Former National MP Jami-Lee Ross has claimed the party's MPs face "repercussions" if they fail to meet fundraising targets.
The Botany MP told Newshub Nation on Saturday MPs might not get to be a minister and candidates would miss out on selection if they didn't attract enough money from donors.
"In the National Party when I was there we were set targets," the Botany MP explained to host Simon Shepherd.
"If you did not fundraise your $30,000 or $20,000, you weren't allowed to go to selection. Every MP was also expected to ensure there were donations going into the National Foundation.
"John Key sat in caucus one year and put a rocket up us and said, 'If you don't donate through your electorate to the National Foundation, then we're going to ensure there may be repercussions - you may not be a minister or there may be other issues. MPs are expected to donate."
The claims come amid allegations over New Zealand First's equivalent foundation, which have been referred to the Electoral Commission for investigation.
Ross said NZ First's foundation was actually modelled on National's, operates in largely the same way, and there's little the Electoral Commission can do.
"The Electoral Commission can politely say 'show us your documents' but they have no power to require that... the only bodies that can actually do anything is Police or the Serious Fraud Office. They have to have a reason to refer their concerns, and if they're not provided any information because they have no power to require it, they can't pass anything on."
National Party president and chair of the National Foundation board Peter Goodfellow told Newshub Nation they had no idea how NZ First runs their affairs.
"All donations to the National Foundation are treated exactly the same way as donations to the National Party. We record all donations and fully disclose, where required, in line with the provisions of the Electoral Act."
The Serious Fraud Office has been investigating Ross' claims last year of the party's alleged wrongdoing.
"To be clear, if someone was to donate $10,000 to the National Foundation, and $10,000 to the National Party, within a calendar year, they would be disclosed as a donor exceeding $15,000 as required by the Electoral Act," said Goodfellow. "A donor cannot escape donation disclosure by donating to the Foundation rather than the party."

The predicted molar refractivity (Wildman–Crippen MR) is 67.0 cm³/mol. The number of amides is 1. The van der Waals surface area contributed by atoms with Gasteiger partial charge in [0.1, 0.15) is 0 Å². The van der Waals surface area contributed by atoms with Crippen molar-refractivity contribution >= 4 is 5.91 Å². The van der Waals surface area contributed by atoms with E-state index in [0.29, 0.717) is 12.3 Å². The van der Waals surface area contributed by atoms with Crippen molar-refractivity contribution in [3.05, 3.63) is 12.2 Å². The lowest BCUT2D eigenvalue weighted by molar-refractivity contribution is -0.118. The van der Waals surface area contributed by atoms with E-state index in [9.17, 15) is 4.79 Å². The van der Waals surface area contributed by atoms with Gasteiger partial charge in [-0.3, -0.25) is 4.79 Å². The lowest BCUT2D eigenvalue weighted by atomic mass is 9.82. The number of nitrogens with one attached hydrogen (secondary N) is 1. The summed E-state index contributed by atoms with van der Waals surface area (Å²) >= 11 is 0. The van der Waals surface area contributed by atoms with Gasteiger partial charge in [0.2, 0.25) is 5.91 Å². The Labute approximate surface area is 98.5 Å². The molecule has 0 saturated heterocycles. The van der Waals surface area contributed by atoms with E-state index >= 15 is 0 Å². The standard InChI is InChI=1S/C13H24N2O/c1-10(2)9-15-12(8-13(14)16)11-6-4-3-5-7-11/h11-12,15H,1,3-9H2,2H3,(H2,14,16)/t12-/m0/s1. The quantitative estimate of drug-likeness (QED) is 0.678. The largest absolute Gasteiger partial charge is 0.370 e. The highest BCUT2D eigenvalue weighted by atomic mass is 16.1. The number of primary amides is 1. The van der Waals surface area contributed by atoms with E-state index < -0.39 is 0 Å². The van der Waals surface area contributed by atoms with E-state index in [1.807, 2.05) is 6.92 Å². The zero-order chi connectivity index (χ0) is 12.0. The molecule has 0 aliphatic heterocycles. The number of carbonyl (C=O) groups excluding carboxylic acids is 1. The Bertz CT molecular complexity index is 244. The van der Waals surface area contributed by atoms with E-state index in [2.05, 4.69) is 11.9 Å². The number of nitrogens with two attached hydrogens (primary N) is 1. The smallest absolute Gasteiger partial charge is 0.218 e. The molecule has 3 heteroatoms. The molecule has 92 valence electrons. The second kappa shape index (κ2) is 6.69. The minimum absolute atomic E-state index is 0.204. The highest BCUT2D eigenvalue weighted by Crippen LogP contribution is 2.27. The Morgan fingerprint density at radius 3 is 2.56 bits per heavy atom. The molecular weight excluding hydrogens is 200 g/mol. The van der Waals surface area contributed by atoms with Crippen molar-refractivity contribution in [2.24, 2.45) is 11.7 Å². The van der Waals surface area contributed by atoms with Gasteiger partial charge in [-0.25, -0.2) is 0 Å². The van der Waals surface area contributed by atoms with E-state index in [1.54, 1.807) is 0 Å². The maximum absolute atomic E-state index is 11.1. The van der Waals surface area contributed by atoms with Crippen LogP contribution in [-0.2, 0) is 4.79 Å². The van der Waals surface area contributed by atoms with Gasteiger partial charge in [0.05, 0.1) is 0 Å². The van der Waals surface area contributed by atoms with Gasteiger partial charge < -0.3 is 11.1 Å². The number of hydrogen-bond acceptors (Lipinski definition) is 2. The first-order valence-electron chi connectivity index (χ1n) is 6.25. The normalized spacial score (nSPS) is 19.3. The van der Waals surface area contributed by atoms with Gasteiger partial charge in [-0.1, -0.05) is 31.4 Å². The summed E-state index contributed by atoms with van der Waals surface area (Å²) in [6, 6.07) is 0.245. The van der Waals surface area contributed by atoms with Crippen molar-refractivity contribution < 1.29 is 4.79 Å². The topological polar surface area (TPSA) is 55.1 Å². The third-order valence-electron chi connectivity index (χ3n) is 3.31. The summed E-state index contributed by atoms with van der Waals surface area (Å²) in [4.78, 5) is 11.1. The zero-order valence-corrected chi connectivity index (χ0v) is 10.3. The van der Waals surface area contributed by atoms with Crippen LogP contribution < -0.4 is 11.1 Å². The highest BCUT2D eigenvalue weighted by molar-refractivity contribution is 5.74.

Newshub contacted Simon Bridges' office, which declined to comment on Ross' claims about "repercussions".
The party acknowledged targets do exist.
"It is correct that our local party electorate committees are set and supported to achieve KPIs before proceeding to a candidate selection," said Goodfellow. "These KPIs include campaign planning operations and objectives, membership, volunteers, and of course fundraising. This is to ensure that when a candidate is selected, the local party campaign infrastructure is ready to go on day one.
"Our members and local party electorate committees are also encouraged to donate to the National Foundation if they can. The National Foundation is a capital protected fund, managed by a board of trustees, that generates income to help ensure the ongoing financial stability of the National Party into the future."
Ross declined to comment on the Serious Fraud Office investigation into National.
Changing the system
Ross is now an independent MP, and sits on the Justice Select Committee, which is looking at how political party funding could be improved.
"One of the things I've been pushing on the Justice Committee is that we should have greater powers for the Electoral Commission to require information and also to have the ability to prosecute... I also think we should consider having an independent commission against corruption. It exists in Australia, even Fiji has [one]."
Ross said political party foundations exist only as a way of obscuring donors' identities and should be abolished.
"If everything is declared... what is the very purpose of having a foundation? ... They have these foundations there so they can find ways through the electoral law in a way that isn't as transparent as the public would expect...
"I'm of the view that if you can't vote in an election you shouldn't be able to make a donation, you shouldn't be able to make a loan. Politics and democracy is about people - it's not about foundations or companies or other organisations. It should be restricted to people."
Ironically when he was a National MP in Government, the job of securing donations that could slip through the cracks often fell to Ross, as he wasn't a minister and therefore not subject to the Official Information Act. He said he was a "product of the National Party" but has changed his views.
"I guess I was effective at doing [it]. But having been through the wringer, having looked at it now from the outside... I say these things are wrong... Over time [money] corrupts the way politicians think about the political system. Politicians are driven to seek donations. It's a fiction when you hear political party leaders say MPs and politicians have nothing to do with money. MPs are expected... to raise money, and you end up looking at organisations and people through the lens of how much money you can raise out of them."
Ross is up against former Air NZ boss Christopher Luxon in the Botany seat at next year's election.
"I don't have a plan B," said Ross. "I'm working as hard as I can for Botany."